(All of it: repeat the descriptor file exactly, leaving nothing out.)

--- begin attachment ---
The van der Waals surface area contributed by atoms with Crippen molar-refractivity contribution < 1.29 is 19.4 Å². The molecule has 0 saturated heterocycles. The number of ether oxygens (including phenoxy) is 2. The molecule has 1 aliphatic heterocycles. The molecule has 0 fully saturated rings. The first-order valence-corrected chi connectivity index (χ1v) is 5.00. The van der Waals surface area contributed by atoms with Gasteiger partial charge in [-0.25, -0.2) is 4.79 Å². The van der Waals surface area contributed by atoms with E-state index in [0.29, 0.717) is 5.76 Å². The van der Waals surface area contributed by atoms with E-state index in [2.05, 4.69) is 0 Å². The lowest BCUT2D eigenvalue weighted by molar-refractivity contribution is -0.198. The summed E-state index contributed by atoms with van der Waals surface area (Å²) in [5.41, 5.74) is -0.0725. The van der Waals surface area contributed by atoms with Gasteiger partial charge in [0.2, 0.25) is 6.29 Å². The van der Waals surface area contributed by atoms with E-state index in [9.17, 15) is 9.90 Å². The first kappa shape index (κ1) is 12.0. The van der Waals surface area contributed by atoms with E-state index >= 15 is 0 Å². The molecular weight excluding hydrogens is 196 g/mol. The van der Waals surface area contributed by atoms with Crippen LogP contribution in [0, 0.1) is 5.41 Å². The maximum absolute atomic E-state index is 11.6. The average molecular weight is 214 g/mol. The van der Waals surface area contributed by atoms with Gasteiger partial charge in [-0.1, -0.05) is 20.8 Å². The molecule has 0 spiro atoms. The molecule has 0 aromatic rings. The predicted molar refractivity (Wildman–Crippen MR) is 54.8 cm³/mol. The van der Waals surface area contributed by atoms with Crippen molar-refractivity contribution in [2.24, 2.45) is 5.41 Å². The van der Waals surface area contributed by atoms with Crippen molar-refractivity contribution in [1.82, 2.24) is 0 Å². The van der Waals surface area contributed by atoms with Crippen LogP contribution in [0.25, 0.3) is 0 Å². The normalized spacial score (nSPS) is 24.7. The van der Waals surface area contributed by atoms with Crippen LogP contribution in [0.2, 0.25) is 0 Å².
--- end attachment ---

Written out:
The van der Waals surface area contributed by atoms with Crippen molar-refractivity contribution < 1.29 is 19.4 Å². The molecule has 0 saturated heterocycles. The number of ether oxygens (including phenoxy) is 2. The molecule has 1 aliphatic heterocycles. The molecule has 0 fully saturated rings. The first-order valence-corrected chi connectivity index (χ1v) is 5.00. The van der Waals surface area contributed by atoms with Gasteiger partial charge in [-0.25, -0.2) is 4.79 Å². The van der Waals surface area contributed by atoms with E-state index in [0.29, 0.717) is 5.76 Å². The van der Waals surface area contributed by atoms with E-state index in [2.05, 4.69) is 0 Å². The lowest BCUT2D eigenvalue weighted by molar-refractivity contribution is -0.198. The summed E-state index contributed by atoms with van der Waals surface area (Å²) in [5.41, 5.74) is -0.0725. The van der Waals surface area contributed by atoms with Gasteiger partial charge in [0.2, 0.25) is 6.29 Å². The van der Waals surface area contributed by atoms with E-state index in [9.17, 15) is 9.90 Å². The first kappa shape index (κ1) is 12.0. The van der Waals surface area contributed by atoms with E-state index >= 15 is 0 Å². The molecular weight excluding hydrogens is 196 g/mol. The van der Waals surface area contributed by atoms with Crippen LogP contribution in [0, 0.1) is 5.41 Å². The maximum absolute atomic E-state index is 11.6. The average molecular weight is 214 g/mol. The van der Waals surface area contributed by atoms with Gasteiger partial charge in [-0.1, -0.05) is 20.8 Å². The molecule has 0 spiro atoms. The molecule has 0 aromatic rings. The predicted molar refractivity (Wildman–Crippen MR) is 54.8 cm³/mol. The van der Waals surface area contributed by atoms with Crippen molar-refractivity contribution in [2.24, 2.45) is 5.41 Å². The van der Waals surface area contributed by atoms with Crippen molar-refractivity contribution in [1.82, 2.24) is 0 Å². The van der Waals surface area contributed by atoms with Crippen LogP contribution in [0.25, 0.3) is 0 Å². The normalized spacial score (nSPS) is 24.7. The van der Waals surface area contributed by atoms with Crippen LogP contribution in [0.2, 0.25) is 0 Å².